Paper Type

Master's Thesis


College of Arts and Sciences

Degree Name

Master of Science in Psychological Science (MSPS)



NACO controlled Corporate Body

University of North Florida. Department of Psychology

First Advisor

Dr. Elizabeth R. Brown

Second Advisor

Dr. Christopher Leone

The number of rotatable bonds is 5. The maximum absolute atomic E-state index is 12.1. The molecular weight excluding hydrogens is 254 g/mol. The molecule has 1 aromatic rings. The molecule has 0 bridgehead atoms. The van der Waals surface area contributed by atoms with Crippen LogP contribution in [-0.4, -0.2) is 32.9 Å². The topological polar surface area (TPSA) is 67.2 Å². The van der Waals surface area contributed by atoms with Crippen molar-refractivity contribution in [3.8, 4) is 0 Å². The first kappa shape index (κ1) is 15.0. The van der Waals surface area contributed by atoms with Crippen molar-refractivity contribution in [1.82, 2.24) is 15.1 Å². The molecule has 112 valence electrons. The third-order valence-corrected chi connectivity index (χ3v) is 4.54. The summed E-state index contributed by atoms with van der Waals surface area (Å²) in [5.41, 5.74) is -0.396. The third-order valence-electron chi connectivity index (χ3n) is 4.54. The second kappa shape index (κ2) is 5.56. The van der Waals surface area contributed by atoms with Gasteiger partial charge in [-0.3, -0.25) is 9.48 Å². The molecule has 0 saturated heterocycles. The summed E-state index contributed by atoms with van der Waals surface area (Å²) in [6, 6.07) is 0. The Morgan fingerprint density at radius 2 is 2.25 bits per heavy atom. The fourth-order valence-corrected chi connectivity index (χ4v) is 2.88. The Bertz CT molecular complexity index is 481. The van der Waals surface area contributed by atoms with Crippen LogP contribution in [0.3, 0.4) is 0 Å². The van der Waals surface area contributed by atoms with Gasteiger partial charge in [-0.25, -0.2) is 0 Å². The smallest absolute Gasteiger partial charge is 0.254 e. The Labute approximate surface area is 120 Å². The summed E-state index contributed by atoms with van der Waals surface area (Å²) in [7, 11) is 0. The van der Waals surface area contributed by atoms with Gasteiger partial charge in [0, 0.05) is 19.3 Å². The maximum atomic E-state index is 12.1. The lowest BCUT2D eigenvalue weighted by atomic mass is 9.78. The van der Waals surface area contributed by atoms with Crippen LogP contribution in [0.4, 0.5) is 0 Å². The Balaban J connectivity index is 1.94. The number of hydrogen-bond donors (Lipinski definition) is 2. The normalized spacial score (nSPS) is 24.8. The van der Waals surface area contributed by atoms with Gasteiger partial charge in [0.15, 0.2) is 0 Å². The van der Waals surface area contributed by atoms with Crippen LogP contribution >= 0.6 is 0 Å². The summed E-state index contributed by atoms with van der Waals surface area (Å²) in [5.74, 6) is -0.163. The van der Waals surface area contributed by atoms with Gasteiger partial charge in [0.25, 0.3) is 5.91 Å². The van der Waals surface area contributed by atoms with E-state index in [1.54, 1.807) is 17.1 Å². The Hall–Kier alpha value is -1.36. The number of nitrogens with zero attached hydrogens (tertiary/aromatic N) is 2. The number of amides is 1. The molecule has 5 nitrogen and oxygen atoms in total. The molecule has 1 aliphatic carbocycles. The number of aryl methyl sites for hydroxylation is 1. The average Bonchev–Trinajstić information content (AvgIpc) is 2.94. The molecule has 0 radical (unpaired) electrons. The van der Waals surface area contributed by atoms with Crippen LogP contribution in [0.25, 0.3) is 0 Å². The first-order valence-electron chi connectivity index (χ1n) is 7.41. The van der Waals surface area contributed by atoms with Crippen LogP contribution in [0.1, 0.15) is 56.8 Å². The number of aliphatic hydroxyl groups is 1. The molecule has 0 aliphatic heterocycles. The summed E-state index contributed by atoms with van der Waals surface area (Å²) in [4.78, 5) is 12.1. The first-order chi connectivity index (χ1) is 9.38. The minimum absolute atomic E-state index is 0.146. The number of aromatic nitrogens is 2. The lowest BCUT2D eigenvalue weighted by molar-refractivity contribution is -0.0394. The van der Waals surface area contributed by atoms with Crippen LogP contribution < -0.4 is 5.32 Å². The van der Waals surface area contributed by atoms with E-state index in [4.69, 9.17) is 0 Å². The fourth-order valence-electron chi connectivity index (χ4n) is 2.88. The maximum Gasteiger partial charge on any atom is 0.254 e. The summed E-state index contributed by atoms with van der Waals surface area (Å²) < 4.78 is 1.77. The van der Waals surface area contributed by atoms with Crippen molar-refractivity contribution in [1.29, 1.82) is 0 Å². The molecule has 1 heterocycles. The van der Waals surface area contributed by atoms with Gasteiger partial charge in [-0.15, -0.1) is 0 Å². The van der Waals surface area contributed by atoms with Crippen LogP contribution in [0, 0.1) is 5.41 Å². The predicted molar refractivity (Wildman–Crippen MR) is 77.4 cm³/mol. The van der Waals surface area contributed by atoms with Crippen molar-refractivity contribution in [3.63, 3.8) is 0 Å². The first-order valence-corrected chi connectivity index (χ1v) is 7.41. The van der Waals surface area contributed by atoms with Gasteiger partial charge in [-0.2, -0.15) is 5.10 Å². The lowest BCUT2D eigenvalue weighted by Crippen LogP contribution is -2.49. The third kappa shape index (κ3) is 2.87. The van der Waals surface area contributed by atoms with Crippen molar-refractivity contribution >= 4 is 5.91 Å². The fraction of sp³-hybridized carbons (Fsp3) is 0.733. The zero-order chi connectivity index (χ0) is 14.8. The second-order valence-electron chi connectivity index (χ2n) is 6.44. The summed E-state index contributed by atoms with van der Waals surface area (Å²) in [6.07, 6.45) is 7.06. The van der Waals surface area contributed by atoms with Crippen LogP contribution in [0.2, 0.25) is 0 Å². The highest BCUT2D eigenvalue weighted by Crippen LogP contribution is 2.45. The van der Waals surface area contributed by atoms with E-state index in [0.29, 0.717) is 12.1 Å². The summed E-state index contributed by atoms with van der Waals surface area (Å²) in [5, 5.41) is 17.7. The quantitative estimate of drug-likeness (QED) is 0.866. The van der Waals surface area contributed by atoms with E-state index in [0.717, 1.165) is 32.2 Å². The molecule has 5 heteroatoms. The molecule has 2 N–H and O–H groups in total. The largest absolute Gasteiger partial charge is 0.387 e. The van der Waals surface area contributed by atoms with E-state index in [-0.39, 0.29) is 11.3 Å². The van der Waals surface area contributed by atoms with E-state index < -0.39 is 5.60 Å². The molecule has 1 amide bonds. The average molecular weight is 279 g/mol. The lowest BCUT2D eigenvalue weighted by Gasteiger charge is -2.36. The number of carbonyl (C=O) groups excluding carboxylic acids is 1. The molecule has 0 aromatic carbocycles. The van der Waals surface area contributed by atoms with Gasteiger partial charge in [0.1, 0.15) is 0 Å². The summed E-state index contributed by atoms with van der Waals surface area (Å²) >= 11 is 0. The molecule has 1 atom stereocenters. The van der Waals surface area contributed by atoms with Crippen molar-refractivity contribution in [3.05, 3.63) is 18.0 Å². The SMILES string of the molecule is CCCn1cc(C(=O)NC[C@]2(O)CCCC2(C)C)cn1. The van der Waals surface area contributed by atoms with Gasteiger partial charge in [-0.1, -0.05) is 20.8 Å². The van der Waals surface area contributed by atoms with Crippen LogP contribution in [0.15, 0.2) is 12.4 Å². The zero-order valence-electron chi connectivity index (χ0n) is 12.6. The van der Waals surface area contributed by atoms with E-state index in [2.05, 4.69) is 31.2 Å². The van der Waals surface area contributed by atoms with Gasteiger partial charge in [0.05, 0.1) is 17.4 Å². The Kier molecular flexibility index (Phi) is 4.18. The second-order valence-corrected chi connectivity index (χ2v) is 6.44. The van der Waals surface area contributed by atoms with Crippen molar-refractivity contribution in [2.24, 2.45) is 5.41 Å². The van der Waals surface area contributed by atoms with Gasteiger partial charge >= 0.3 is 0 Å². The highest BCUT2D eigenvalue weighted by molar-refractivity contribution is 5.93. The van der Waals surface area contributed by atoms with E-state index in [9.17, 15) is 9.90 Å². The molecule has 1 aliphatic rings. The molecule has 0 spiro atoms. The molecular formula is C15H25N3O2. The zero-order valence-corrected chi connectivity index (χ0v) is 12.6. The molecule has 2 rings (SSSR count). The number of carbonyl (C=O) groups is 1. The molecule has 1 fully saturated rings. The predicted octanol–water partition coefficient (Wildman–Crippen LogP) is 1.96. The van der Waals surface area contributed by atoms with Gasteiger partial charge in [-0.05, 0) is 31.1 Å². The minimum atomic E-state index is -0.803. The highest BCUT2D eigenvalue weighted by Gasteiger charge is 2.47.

Previous research has examined why some US students, Black, Latinx, and women are underrepresented in science, technology, engineering, and mathematics (STEM). However, at least 7.1% lesbian, gay, bisexual, transgender, and queer (LGBTQ) individuals live in the US, so what about the LGBTQ community pursuing STEM? We know that STEM careers are stereotypically seen as agentic and masculine instead of communal and feminine although LGBTQ individuals desire community within STEM and want to express their femininity. The current study examines how perceived communal opportunities in STEM and feminine gender expression are related to feelings of belonging and motivation to pursue STEM. Across a sample of university students (Study 1) and a sample of participants recruited through MTurk (Study 2), we found that LGBTQ individuals and non-LGBTQ women expressed less belonging in STEM than non-LGBTQ men (Study 1, 2). Further, LGBTQ individuals who were more open about their identity expressed more belonging in STEM (Study 1). Path analysis models show the relationships between communal opportunities, femininity, expectations for success in STEM, belonging in STEM, and motivation to pursue STEM. We found that LGBTQ individuals' femininity (Study 1) was negatively while communal opportunities (Study 2) were positively related to belonging in STEM; further, belonging in STEM positively predicted motivation to pursue STEM (Study 1, 2). Uniquely for non-LGBTQ women, perceived communal opportunities (Study 1, 2) were positively and femininity (Study 2) was negatively related to expectations for success in STEM; expectations for success in STEM positively predicted motivation to pursue STEM (Study 1). We discuss the importance of integrating more communion and femininity into STEM to bolster LGBTQ individuals pursuing STEM.